I have always wondered as to why some people choose to start their own companies, while several other equally smart and risk-loving individuals incubate their ideas within the realms of their corporation. This dilemma is particularly important for me personally. So, I’ve discussed this topic with several successful entrepreneurs, intrapreneurs and academicians. A few topics have consistently dominated our discussions. I’ll share the top three factors that dominate people’s decision-making criteria.
The term "intrapreneur" was coined by Gifford Pinchot. According to Wikipedia, intrapreneur is a person who focuses on innovation and creativity and who transforms a dream or an idea into a profitable venture, by operating within the organizational environment. An entrepreneur does the same by starting up his/her own venture independently.
Risk and reward: Individuals perceive that it is riskier to start a venture independently than it is to start a new product group within their own company. It is valid to a certain extent. Individuals will still retain their respective jobs (in most cases), even if the newly started product group fails. In case of entrepreneurship, if the startup fails, the entrepreneur has nothing else to resort to. I’ve seen individuals consider several other risk factors besides job security while making their decision. The major factors include their ability to attract and retain talent, their ability to develop new distribution channels and their ability to defend their idea. But, on the other hand, the potential rewards in choosing the entrepreneurial route can be exponentially higher as compared to the intrapreneurial route.
Impact: Several enterprising individuals (especially at Microsoft) are supremely passionate about making a significant impact on the world. They realize that their idea will get a better platform to make a larger impact on the market, if it is being implemented by their employer (parent organization), than if it is rolled out as a startup. It largely depends on the business-idea or the technology.
Intrapreneurship or nothing: Sometimes, the business-idea is so tied with their parent organization (employer), that the idea can only take shape if it is being implemented as an intrapreneurship project. So, when they have a choice of pursuing their idea or not, they decide to take the intrapreneurial way. Most of the innovative product-launches from 3M, are its living examples. Another example that can be closely applied here is the launch of XBOX. When Robbie Bach, J Allard and team had an idea of creating a new console-based gaming system, to compete against Sony’s Playstation that had more than 50% of the market share, this factor would have played a role. The amount of capital (in order of 100s of millions) and the quality of talent, demanded by the business plan would have not been feasible without the Microsoft umbrella. Another example is the plight of professionals who are working in the US or any other country on some kind of work-permit. These individuals cannot start their own business/startup, due to legal reasons. So, they decide to choose the intrapreneurial path.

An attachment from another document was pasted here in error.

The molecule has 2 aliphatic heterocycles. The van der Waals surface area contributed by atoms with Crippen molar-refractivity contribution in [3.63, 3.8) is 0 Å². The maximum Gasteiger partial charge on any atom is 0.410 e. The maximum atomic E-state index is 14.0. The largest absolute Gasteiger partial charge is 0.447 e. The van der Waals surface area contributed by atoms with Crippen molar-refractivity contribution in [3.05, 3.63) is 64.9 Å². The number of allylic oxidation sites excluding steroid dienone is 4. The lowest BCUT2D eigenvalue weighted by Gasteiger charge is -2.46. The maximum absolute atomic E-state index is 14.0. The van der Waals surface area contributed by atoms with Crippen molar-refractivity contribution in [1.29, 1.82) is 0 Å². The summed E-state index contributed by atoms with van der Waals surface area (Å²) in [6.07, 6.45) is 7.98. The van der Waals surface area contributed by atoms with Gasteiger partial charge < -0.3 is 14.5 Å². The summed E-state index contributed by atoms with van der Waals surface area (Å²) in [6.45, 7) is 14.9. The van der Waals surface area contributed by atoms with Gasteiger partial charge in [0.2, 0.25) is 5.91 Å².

Entrepreneurs – according to me are not the greatest risk-takers, but they are the best risk-managers (read risk-minimizers). Personally, I don’t believe that the first factor (risk and reward) should be considered too much in making the decision, as it is the gist of entrepreneurship.One of the most traditional form of intrapreneurship is demonstrated by the hundreds of university-based ventures that are started by student-professor teams in the universities. Unfortunately, the university’s ability to easily file a patent plays a major role in such decisions.
One of my favorite mentors – Guy Kawasaki has written in detail about intrapreneurship.
Let’s go out and change the world.